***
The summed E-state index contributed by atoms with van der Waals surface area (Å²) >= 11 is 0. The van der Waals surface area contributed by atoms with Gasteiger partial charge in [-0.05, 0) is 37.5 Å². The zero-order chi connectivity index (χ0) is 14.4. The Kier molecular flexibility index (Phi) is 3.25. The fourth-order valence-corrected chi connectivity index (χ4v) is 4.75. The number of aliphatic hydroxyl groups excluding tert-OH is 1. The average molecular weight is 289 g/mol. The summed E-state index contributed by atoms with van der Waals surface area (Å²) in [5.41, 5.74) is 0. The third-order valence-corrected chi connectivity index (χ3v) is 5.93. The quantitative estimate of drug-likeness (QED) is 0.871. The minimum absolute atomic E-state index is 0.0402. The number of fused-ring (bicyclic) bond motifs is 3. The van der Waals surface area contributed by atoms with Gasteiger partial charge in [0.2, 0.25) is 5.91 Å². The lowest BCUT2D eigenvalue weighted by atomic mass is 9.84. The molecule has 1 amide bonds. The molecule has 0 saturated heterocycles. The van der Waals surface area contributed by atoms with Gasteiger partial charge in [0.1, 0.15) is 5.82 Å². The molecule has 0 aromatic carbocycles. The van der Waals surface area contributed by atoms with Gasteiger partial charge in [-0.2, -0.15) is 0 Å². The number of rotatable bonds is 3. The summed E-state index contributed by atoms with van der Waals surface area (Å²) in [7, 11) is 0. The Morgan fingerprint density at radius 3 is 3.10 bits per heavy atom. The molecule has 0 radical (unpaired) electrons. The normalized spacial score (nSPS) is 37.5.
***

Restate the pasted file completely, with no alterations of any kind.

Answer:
The summed E-state index contributed by atoms with van der Waals surface area (Å²) >= 11 is 0. The van der Waals surface area contributed by atoms with Gasteiger partial charge in [-0.05, 0) is 37.5 Å². The zero-order chi connectivity index (χ0) is 14.4. The Kier molecular flexibility index (Phi) is 3.25. The fourth-order valence-corrected chi connectivity index (χ4v) is 4.75. The number of aliphatic hydroxyl groups excluding tert-OH is 1. The average molecular weight is 289 g/mol. The summed E-state index contributed by atoms with van der Waals surface area (Å²) in [5.41, 5.74) is 0. The third-order valence-corrected chi connectivity index (χ3v) is 5.93. The quantitative estimate of drug-likeness (QED) is 0.871. The minimum absolute atomic E-state index is 0.0402. The number of fused-ring (bicyclic) bond motifs is 3. The van der Waals surface area contributed by atoms with Gasteiger partial charge in [0.2, 0.25) is 5.91 Å². The lowest BCUT2D eigenvalue weighted by atomic mass is 9.84. The molecule has 1 amide bonds. The molecule has 0 saturated heterocycles. The van der Waals surface area contributed by atoms with Gasteiger partial charge in [0.1, 0.15) is 5.82 Å². The molecule has 0 aromatic carbocycles. The van der Waals surface area contributed by atoms with Gasteiger partial charge in [-0.2, -0.15) is 0 Å². The number of rotatable bonds is 3. The summed E-state index contributed by atoms with van der Waals surface area (Å²) in [7, 11) is 0. The Morgan fingerprint density at radius 3 is 3.10 bits per heavy atom. The molecule has 0 radical (unpaired) electrons. The normalized spacial score (nSPS) is 37.5.